A liberal paradox for judgment aggregation
AbstractIn the emerging literature on judgment (as opposed to preference) aggregation, expert rights or liberal rights have not been investigated yet. When a group forms collective beliefs, it may assign experts with special knowledge on certain propositions the right to determine the collective judgment on those propositions; and, when a group forms collective goals or desires, it may assign individuals specially affected by certain propositions similar rights on those propositions. We identify a problem similar to, but more general than, Sen's `liberal paradox': Under plausible conditions, the assignment of such rights to two or more individuals (or subgroups) is inconsistent with the unanimity principle, whereby propositions accepted by all individuals must be collectively accepted. So a group respecting expert or liberal rights on certain propositions must sometimes overrule its unanimous judgments on others. The inconsistency does not arise if either different individuals' rights are `disconnected' or individuals are `agnostic/tolerant' or `deferring/empathetic' towards other individuals' rights. Our findings have implications for the design of mechanisms by which groups (societies, committees, expert panels, organizations) can reach decisions on systems of interconnected propositions.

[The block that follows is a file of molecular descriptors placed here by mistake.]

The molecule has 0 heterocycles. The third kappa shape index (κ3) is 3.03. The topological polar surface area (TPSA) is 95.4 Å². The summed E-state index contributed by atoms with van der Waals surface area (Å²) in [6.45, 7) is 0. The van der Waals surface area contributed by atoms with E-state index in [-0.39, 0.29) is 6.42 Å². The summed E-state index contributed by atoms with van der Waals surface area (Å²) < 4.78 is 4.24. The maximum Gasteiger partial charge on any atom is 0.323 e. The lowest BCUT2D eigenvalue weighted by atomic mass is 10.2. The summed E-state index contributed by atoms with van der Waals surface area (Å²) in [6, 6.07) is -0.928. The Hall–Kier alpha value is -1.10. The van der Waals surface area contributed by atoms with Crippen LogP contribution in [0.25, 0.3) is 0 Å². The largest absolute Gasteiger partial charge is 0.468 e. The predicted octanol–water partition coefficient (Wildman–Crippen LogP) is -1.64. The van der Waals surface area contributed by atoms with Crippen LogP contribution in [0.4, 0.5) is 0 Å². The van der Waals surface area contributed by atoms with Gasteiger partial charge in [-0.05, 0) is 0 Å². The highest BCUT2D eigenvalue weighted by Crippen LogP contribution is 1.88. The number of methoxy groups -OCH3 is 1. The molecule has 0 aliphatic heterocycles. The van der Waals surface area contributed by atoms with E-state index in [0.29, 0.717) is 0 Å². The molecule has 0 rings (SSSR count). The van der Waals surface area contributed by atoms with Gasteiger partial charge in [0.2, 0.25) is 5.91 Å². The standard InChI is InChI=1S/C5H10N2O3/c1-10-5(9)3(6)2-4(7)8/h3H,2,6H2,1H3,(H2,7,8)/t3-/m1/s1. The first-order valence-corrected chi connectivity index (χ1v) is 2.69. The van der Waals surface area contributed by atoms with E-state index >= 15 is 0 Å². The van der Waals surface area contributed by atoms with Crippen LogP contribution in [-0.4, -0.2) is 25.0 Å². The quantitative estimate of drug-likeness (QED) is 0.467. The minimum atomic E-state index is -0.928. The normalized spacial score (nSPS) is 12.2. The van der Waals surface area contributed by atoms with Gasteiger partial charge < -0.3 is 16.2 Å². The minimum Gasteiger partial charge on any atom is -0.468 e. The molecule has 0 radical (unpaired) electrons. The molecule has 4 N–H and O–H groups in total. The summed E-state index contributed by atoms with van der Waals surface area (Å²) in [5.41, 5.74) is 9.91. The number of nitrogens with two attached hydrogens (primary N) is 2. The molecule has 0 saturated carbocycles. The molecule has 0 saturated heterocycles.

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Bibliographic InfoPaper provided by EconWPA in its series Public Economics with number 0405003.
Length: 20 pages
Date of creation: 11 May 2004
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liberal paradox; liberal right; expert right; subgroup rights; unanimity principle; judgment aggregation; empathy; deferral; tolerance; agnosticism;
Other versions of this item:
- D70 - Microeconomics - - Analysis of Collective Decision-Making - - - General
- D71 - Microeconomics - - Analysis of Collective Decision-Making - - - Social Choice; Clubs; Committees; Associations
This paper has been announced in the following NEP Reports:
- NEP-ALL-2004-05-26 (All new papers)
- NEP-CDM-2004-05-16 (Collective Decision-Making)
- NEP-HPE-2004-05-16 (History & Philosophy of Economics)
- NEP-REG-2004-05-16 (Regulation)
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